Moroccan immigrants die trying to reach Spain

Fishermen have found the bodies of 10 immigrants who drowned when the boat they were in hit a rock. The bodies were found near Fuerteventura, off Spain's southern coast. The vessel was carrying 28 people, 18 of whom managed to swim ashore.

Spanish rescue workers are looking for a further 15 immigrants whose boat capsized a few days ago.

Police have carried out sweeping arrests of suspected illegal immigrants. On August 4 civil guards arrested 21 Asian immigrants in Fuerteventura.

So far this year alone, 40 immigrants have died in the seas around the Canary Islands, and a further 30 people are still missing. The majority of immigrants are from North Africa, especially Morocco, and are seeking escape from the grinding poverty in that country. While some manage the perilous crossing of the Strait of Gibraltar separating Spain from Morocco, many others perish trying.

The majority are trying to reach the Canary Islands in flimsy boats. One boat that was recently intercepted was carrying 14 passengers, including seven women, two of whom were pregnant. A Moroccan human rights group has estimated that since 1997 4,000 people have died or disappeared attempting the journey.

While the majority of people making the journey are adults there has been an increase in the numbers of children and teenagers amongst them. The Spanish government estimates that the numbers of children attempting to flee Morocco for Spain has increased from 811 in 1997 to 3,500 by 2000.

Though such official figures should be treated with caution--the right-wing government of Popular Party leader Jose Marie Aznar is using them to justify a clamp down on immigration--there is no doubt that there has been a significant increase in those attempting the journey. For the Aznar government, these children are not minors requiring protection but illegal immigrants who must be swiftly removed from the country. Very few of the children making it to Spanish shores achieve legal status or are given access to education. Most are simply sent back to Morocco as soon as they become 18.

Liliana Suarez Navaz, a professor of migration and multiculturalism at the Autonomous University in Madrid has criticised the government saying, “There is a resistance to give children papers, because no one wants them to become citizens later on, but without papers, these children get stuck in no man's land. They often go to the street, and the street is mean. Children who never would have stolen or done drugs in Morocco are guaranteed this world on the street.”

In March this year a nationwide conference was held on Moroccan minors, where Spanish and international human rights groups urged the Aznar government to give more protection towards child immigrants.

Their call has fallen on deaf ears. Under current Spanish law, an undocumented minor who has spent nine months in Spain must receive a residence permit if their parents cannot be located. In reality, obtaining a permit is near impossible. Elena Arece Jimenez, an attorney specialising in immigrants' rights said, “The officials pass the responsibility on like a hot potato, hoping that in the meantime the child turns 18 ... and can be sent back to Morocco.”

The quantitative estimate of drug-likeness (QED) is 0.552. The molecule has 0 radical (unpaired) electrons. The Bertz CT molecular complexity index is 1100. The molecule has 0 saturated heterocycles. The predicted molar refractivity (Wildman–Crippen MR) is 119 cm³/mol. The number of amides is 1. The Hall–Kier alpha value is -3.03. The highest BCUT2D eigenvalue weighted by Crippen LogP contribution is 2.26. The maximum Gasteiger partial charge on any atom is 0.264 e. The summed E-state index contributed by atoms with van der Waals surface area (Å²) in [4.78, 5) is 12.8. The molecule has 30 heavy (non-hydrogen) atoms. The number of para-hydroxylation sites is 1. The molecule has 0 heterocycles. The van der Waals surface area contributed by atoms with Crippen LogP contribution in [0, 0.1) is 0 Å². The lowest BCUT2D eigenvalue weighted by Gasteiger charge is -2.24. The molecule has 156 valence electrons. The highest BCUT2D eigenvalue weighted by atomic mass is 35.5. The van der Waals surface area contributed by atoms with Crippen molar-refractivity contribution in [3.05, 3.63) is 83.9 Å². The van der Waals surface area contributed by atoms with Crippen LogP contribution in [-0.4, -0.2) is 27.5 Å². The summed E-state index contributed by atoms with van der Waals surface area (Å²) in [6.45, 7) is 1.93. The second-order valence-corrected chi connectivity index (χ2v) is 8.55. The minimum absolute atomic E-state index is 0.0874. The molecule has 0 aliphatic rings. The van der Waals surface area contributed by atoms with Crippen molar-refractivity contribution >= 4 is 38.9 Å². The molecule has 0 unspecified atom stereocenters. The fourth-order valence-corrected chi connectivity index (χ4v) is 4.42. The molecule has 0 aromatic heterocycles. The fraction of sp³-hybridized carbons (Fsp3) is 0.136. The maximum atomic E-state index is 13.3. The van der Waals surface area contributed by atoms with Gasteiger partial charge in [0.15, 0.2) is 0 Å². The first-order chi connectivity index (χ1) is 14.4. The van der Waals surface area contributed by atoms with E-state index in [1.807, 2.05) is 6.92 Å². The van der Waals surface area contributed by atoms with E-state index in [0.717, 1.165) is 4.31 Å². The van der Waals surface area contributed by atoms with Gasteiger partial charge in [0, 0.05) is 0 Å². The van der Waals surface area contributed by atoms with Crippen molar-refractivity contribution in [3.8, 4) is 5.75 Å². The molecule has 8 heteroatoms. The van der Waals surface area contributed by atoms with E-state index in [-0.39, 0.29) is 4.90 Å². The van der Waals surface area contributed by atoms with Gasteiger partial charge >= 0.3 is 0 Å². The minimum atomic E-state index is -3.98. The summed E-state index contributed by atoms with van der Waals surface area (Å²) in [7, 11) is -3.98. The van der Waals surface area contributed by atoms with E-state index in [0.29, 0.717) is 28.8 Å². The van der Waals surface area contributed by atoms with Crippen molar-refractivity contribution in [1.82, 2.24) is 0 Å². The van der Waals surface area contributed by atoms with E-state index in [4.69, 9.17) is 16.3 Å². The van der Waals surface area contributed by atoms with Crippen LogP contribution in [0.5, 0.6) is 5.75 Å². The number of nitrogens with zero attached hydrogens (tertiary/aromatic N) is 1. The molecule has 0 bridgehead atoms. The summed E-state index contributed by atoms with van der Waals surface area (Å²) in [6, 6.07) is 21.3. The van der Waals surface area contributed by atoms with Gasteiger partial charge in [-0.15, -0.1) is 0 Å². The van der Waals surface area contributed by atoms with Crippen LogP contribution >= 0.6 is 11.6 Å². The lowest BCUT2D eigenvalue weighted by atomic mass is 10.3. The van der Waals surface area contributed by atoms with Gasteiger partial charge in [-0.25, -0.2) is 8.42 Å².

Minors caught crossing to the mainland are held in a children's refugee centre in Ceuta. One hundred minors are held there already. Many of the children escape only to be returned by the police the following day.

“Their goal is not to stay in a residence centre, only to be deported home at age 18,” says Ana Moreno, a nun who works with immigrants in Ceuta. “On the street, there is at least the chance to slip into a truck crossing the sea.”

Morocco has come under pressure from Spain to take back the children. However, 30,000 street children already overwhelm Morocco’s social services and many Moroccan children in Spain have lost all contact with their families.

Now the Aznar government has pledged to become the guardian of the southernmost frontier of “fortress Europe”, in return for aid from the European Union. The EU has already given Spain a $300 million subsidy to fence off large parts of its coastline to stop illegal immigration.

This is only the latest in a series of increasingly tough measures introduced by Aznar against immigrants. In 2001 the government introduced new measures aimed at strengthening an aliens law (Ley de Extranjería) that had been passed the previous year.

Under the legislation, foreign workers lost the right of association, including the right to participate in public demonstrations or rallies, to join a trade union and to take industrial action.

The ability of immigrant workers to bring other family members, outside of their immediate family, to Spain was also blocked. Now access to housing aid is to disappear, as will access to education for foreign minors.